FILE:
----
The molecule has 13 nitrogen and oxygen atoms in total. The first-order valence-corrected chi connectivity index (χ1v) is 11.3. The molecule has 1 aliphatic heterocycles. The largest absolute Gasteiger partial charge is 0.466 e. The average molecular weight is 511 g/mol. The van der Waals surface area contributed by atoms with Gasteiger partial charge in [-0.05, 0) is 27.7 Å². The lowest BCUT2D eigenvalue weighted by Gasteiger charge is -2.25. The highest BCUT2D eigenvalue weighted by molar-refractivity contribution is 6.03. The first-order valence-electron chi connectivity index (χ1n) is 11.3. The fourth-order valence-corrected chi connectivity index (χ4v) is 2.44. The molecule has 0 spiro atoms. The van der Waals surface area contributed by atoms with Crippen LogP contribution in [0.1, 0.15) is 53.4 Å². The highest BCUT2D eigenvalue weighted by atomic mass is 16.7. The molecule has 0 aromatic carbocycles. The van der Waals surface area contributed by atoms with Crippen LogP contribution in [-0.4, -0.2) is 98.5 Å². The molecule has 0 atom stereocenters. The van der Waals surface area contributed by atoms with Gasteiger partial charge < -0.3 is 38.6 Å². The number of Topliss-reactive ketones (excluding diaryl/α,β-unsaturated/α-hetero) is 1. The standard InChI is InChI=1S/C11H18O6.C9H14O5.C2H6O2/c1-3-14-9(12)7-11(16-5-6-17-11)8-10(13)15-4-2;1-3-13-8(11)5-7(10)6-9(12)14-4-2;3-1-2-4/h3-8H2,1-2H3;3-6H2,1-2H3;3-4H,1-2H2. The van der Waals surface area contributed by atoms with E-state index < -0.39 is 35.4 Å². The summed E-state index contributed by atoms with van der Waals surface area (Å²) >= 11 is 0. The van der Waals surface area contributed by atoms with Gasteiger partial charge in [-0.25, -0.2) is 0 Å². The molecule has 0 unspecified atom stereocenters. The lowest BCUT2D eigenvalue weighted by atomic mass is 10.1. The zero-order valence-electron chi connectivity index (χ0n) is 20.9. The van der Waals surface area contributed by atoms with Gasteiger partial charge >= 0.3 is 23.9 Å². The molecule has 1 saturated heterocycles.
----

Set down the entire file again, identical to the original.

The molecule has 13 nitrogen and oxygen atoms in total. The first-order valence-corrected chi connectivity index (χ1v) is 11.3. The molecule has 1 aliphatic heterocycles. The largest absolute Gasteiger partial charge is 0.466 e. The average molecular weight is 511 g/mol. The van der Waals surface area contributed by atoms with Gasteiger partial charge in [-0.05, 0) is 27.7 Å². The lowest BCUT2D eigenvalue weighted by Gasteiger charge is -2.25. The highest BCUT2D eigenvalue weighted by molar-refractivity contribution is 6.03. The first-order valence-electron chi connectivity index (χ1n) is 11.3. The fourth-order valence-corrected chi connectivity index (χ4v) is 2.44. The molecule has 0 spiro atoms. The van der Waals surface area contributed by atoms with Crippen LogP contribution in [0.1, 0.15) is 53.4 Å². The highest BCUT2D eigenvalue weighted by atomic mass is 16.7. The molecule has 0 aromatic carbocycles. The van der Waals surface area contributed by atoms with Crippen LogP contribution in [-0.4, -0.2) is 98.5 Å². The molecule has 0 atom stereocenters. The van der Waals surface area contributed by atoms with Gasteiger partial charge < -0.3 is 38.6 Å². The number of Topliss-reactive ketones (excluding diaryl/α,β-unsaturated/α-hetero) is 1. The standard InChI is InChI=1S/C11H18O6.C9H14O5.C2H6O2/c1-3-14-9(12)7-11(16-5-6-17-11)8-10(13)15-4-2;1-3-13-8(11)5-7(10)6-9(12)14-4-2;3-1-2-4/h3-8H2,1-2H3;3-6H2,1-2H3;3-4H,1-2H2. The van der Waals surface area contributed by atoms with E-state index < -0.39 is 35.4 Å². The summed E-state index contributed by atoms with van der Waals surface area (Å²) >= 11 is 0. The van der Waals surface area contributed by atoms with Gasteiger partial charge in [-0.25, -0.2) is 0 Å². The molecule has 0 unspecified atom stereocenters. The lowest BCUT2D eigenvalue weighted by atomic mass is 10.1. The zero-order valence-electron chi connectivity index (χ0n) is 20.9. The van der Waals surface area contributed by atoms with Gasteiger partial charge >= 0.3 is 23.9 Å². The molecule has 1 saturated heterocycles.